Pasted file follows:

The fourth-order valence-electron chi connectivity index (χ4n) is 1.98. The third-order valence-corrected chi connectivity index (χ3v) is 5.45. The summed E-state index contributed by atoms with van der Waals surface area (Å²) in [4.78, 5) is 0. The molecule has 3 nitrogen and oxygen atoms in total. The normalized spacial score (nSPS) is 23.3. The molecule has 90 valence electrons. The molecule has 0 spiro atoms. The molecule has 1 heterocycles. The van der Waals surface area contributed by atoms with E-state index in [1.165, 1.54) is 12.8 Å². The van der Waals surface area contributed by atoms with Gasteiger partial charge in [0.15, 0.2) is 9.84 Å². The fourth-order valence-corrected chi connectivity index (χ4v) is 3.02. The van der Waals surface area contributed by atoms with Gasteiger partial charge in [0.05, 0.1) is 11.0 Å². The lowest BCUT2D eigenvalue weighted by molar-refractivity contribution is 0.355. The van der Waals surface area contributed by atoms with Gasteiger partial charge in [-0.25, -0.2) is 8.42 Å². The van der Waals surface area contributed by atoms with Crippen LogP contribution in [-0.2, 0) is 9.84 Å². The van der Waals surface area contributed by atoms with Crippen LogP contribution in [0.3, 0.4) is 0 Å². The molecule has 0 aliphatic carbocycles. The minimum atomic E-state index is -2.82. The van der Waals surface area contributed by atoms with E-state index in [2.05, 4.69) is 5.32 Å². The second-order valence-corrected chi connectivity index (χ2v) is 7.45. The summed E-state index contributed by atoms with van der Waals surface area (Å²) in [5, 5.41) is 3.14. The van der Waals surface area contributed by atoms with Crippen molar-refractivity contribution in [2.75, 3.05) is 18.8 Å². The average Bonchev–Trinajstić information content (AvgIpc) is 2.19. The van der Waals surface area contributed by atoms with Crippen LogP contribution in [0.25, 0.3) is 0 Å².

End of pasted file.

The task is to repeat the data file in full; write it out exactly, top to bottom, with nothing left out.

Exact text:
The fourth-order valence-electron chi connectivity index (χ4n) is 1.98. The third-order valence-corrected chi connectivity index (χ3v) is 5.45. The summed E-state index contributed by atoms with van der Waals surface area (Å²) in [4.78, 5) is 0. The molecule has 3 nitrogen and oxygen atoms in total. The normalized spacial score (nSPS) is 23.3. The molecule has 90 valence electrons. The molecule has 0 spiro atoms. The molecule has 1 heterocycles. The van der Waals surface area contributed by atoms with E-state index in [1.165, 1.54) is 12.8 Å². The van der Waals surface area contributed by atoms with Gasteiger partial charge in [0.15, 0.2) is 9.84 Å². The fourth-order valence-corrected chi connectivity index (χ4v) is 3.02. The van der Waals surface area contributed by atoms with Gasteiger partial charge in [0.05, 0.1) is 11.0 Å². The lowest BCUT2D eigenvalue weighted by molar-refractivity contribution is 0.355. The van der Waals surface area contributed by atoms with Gasteiger partial charge in [-0.25, -0.2) is 8.42 Å². The van der Waals surface area contributed by atoms with Crippen LogP contribution in [-0.2, 0) is 9.84 Å². The van der Waals surface area contributed by atoms with Crippen LogP contribution in [0.3, 0.4) is 0 Å². The molecule has 0 aliphatic carbocycles. The minimum atomic E-state index is -2.82. The van der Waals surface area contributed by atoms with E-state index in [2.05, 4.69) is 5.32 Å². The second-order valence-corrected chi connectivity index (χ2v) is 7.45. The summed E-state index contributed by atoms with van der Waals surface area (Å²) in [5, 5.41) is 3.14. The van der Waals surface area contributed by atoms with Crippen molar-refractivity contribution in [2.75, 3.05) is 18.8 Å². The average Bonchev–Trinajstić information content (AvgIpc) is 2.19. The van der Waals surface area contributed by atoms with Crippen LogP contribution in [0.25, 0.3) is 0 Å².